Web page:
Procedural is an adjective applying to curves and surfaces which are defined implicitly by geometric requirements. A curve or surface is not procedural if it is defined by an explicit formula: for example, B-spline curves and surfaces, straight lines, circles, spheres, and planes are not procedural. Procedural curves and surfaces may arise when modeling operations are performed on other geometric elements: for example, when two surfaces are intersected or a curve is offset.
Defining Things Without Formulas
Counting whole numbers and subdividing things allows people to conceptualize most numbers easily. But some numbers, like the square root of two, cannot be obtained this way. The question is: how do you define it then? One way to define the square root of two would be as the length of a diagonal of a square with side length one. This definition is superior to its approximations: 1.4, 1.41, 1.414 ... because the procedural definition can be used to make arbitrarily accurate approximations, while individual approximations each have a fixed inaccuracy to them.
Some Parametric Geometry
The simplest parametric surfaces and curves to represent and operate upon are those which have explicit formulas. For example, some simple formulas and what they describe are listed below.
Where Procedural Geometry Arises
A problem results from simple operations like
- intersecting surfaces
- offsetting surfaces
- blending edges
- sweeping edges
which quickly go out of the realm of geometry that can be described by an explicit parametric formula. For example, we cannot find a parametric formula for the curve obtained by intersecting the wiggle and cone described in the previous section, because
does not have a closed form solution. However, numerically stable methods exist for finding intersections between surfaces: so we can define curves like the one above as intersections between two surfaces, and evaluate them by calculating points where the surfaces intersect. You could approximate this curve by a NURBS curve, but this limits the precision that you are dealing with. If multiple operations are performed on an approximation like this, replacing procedural geometry with approximate NURBS geometry at each step, "round off" errors would build up. In contrast, if this curve is defined as an intersection of two surfaces, we can perform whatever subsequent operations we want, without introducing this source of inaccuracy.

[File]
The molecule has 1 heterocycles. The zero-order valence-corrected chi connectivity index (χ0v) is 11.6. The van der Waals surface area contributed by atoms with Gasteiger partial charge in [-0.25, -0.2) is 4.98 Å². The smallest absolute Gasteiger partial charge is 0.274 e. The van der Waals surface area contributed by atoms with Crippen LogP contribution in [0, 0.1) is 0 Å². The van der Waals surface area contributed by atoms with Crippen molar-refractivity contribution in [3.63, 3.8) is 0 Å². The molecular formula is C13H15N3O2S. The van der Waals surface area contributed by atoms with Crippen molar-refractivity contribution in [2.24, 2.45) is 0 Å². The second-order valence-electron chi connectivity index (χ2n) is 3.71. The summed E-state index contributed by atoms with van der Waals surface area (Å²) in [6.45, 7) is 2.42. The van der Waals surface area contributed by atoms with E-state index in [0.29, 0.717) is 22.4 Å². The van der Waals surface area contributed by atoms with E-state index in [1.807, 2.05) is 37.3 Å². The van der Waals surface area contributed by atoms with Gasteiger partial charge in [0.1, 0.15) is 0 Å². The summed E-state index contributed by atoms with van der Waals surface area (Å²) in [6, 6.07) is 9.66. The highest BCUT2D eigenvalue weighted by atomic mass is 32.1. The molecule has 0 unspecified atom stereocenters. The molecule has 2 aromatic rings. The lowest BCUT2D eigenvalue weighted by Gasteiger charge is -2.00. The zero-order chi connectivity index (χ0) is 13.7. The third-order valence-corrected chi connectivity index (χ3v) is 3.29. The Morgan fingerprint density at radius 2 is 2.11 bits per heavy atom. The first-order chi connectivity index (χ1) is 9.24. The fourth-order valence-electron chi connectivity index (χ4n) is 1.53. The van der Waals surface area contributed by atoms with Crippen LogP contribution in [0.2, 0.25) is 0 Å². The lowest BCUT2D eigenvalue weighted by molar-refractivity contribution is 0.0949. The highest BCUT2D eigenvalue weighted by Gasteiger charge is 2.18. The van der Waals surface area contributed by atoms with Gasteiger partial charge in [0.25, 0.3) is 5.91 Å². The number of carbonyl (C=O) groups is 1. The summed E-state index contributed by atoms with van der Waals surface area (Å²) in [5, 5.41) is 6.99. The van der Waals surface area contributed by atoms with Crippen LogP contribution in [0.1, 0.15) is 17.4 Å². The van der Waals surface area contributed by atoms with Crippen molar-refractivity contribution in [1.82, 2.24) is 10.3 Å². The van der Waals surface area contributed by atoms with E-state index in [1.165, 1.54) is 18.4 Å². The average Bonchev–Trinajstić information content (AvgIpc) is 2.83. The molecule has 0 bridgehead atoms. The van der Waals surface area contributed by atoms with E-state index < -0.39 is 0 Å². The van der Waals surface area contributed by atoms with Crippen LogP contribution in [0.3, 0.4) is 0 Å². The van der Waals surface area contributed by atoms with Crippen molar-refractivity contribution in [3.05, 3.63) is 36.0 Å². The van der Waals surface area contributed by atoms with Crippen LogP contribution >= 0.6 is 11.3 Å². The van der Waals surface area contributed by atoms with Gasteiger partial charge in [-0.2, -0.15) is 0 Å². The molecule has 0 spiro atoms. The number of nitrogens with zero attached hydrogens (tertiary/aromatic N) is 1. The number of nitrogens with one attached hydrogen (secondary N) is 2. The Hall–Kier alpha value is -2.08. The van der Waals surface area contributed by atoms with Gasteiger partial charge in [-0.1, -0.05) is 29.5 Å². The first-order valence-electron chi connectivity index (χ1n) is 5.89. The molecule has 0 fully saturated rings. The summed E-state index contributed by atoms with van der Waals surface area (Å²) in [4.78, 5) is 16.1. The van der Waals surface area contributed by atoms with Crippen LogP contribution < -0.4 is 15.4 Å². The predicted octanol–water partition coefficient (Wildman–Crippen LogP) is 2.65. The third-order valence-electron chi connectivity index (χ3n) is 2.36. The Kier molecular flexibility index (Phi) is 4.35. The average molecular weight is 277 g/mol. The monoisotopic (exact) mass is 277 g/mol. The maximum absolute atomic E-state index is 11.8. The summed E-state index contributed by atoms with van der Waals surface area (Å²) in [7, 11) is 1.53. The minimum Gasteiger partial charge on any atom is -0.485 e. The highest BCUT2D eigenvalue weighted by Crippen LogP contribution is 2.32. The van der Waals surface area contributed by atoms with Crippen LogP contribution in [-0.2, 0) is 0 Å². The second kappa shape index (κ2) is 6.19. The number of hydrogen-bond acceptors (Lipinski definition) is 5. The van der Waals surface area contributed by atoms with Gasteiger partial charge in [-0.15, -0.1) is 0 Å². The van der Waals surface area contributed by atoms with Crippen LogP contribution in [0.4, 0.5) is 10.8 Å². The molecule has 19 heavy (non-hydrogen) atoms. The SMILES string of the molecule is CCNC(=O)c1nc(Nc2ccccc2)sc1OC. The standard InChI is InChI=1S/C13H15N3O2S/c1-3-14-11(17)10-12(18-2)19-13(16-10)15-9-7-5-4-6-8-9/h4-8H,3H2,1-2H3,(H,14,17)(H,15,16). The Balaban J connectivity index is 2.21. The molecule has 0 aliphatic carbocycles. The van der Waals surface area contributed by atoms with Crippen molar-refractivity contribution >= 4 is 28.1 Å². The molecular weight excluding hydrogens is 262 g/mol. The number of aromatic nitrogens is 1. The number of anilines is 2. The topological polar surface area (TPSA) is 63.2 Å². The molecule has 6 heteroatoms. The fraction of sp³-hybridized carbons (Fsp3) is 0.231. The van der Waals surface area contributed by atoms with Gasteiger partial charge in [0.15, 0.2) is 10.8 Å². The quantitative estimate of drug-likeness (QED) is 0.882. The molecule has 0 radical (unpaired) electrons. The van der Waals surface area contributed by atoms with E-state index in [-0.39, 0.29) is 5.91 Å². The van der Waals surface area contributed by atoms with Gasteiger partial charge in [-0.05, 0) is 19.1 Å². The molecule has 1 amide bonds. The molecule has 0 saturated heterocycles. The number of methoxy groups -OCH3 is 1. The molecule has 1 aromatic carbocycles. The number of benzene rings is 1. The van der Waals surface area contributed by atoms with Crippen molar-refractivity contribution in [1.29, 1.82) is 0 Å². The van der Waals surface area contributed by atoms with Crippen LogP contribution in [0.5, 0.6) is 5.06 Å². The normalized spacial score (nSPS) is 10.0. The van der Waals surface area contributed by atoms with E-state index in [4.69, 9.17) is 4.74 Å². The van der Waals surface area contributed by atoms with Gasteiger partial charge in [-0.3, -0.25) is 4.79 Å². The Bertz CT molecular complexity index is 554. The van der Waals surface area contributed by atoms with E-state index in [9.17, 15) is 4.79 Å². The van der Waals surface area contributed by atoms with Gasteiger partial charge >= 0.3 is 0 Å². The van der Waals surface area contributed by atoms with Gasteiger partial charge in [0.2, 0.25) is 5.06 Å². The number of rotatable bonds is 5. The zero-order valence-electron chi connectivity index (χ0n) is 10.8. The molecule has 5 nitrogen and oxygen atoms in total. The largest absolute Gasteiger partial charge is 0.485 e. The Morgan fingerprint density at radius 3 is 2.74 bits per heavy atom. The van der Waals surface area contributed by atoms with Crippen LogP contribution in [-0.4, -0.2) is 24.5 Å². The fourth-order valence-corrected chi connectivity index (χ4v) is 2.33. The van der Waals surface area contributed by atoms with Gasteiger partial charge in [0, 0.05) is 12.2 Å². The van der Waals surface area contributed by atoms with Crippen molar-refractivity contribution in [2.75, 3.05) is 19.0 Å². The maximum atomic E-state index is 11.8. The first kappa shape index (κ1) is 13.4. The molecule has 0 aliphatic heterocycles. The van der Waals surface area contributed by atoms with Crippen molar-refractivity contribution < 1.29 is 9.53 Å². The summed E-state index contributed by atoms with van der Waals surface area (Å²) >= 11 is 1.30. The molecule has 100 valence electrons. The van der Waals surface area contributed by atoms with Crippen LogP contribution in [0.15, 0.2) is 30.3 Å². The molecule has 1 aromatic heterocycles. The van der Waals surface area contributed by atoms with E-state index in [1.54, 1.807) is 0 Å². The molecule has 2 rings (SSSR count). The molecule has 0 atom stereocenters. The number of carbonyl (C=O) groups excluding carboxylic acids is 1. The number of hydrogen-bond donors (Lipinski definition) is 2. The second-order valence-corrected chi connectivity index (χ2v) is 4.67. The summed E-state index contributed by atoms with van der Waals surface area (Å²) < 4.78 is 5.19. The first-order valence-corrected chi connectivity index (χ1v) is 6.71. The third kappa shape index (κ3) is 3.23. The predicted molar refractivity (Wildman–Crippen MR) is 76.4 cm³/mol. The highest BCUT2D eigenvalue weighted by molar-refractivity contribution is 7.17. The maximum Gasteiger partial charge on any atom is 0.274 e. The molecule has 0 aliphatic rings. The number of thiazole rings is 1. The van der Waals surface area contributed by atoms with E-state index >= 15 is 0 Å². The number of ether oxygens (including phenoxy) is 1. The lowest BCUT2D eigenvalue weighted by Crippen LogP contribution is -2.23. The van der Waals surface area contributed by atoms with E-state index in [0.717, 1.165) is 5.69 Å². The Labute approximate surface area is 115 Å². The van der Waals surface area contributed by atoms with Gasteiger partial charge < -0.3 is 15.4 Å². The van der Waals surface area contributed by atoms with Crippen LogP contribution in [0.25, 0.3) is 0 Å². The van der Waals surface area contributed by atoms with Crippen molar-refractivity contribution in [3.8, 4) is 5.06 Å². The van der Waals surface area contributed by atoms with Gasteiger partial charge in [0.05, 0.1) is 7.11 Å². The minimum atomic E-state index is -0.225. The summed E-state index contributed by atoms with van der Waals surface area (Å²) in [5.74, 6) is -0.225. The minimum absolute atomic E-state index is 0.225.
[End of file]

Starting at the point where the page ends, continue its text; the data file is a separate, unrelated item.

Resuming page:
All procedural curves are intcurves, but not all intcurves are procedural. The type of int_cur underlying the intcurve determines whether it is procedural or not. If the underlying int_cur is an exact_int_cur, then the curve is a B-spline and it is not procedural. All other classes of int_curs are procedural. To show the versatility of procedural curves, some of the more commonly used procedural int_cur classes are listed in the table below.
|par_int_cur||The 3-dimensional image of a parameter space curve|
|int_int_cur||The intersection of two surfaces|
|law_int_cur||A curve defined by a user-defined function|
|off_int_cur||The intersection of two surfaces offset from two given surfaces|
|offset_int_cur||The offset of another curve|
|off_surf_int_cur||The offset of a curve lying on a surface along the surface normal|
|para_silh_int_cur||A parallel-view silhouette curve|
|persp_silh_int_cur||A perspective-view silhouette curve|
|proj_int_cur||The perpendicular projection of a curve onto a surface|
|spring_int_cur||A spring curve, which is a curve along the edge of a blend surface|
All procedural surfaces are splines, but not all splines are procedural. The type of spl_sur underlying the spline determines whether it is procedural or not. If the underlying spl_sur is an exact_spl_sur, then the surface is a B-spline and it is not procedural. All other classes of spl_surs are procedural. To show the versatility of procedural surfaces, some of the most frequently used procedural spl_sur classes are listed in the table below.
|blend_spl_sur||A blend surface|
|ruled_spl_sur||A ruled surface|
|sum_spl_sur||A sum surface|
|law_spl_sur||A surface defined by a user-defined function|
|off_spl_sur||The offset of another surface|
|rot_spl_sur||A surface of revolution|
|skin_spl_sur||A skinned surface|
|loft_spl_sur||A lofted surface|
|net_spl_sur||A net surface|
|sweep_spl_sur||A swept surface|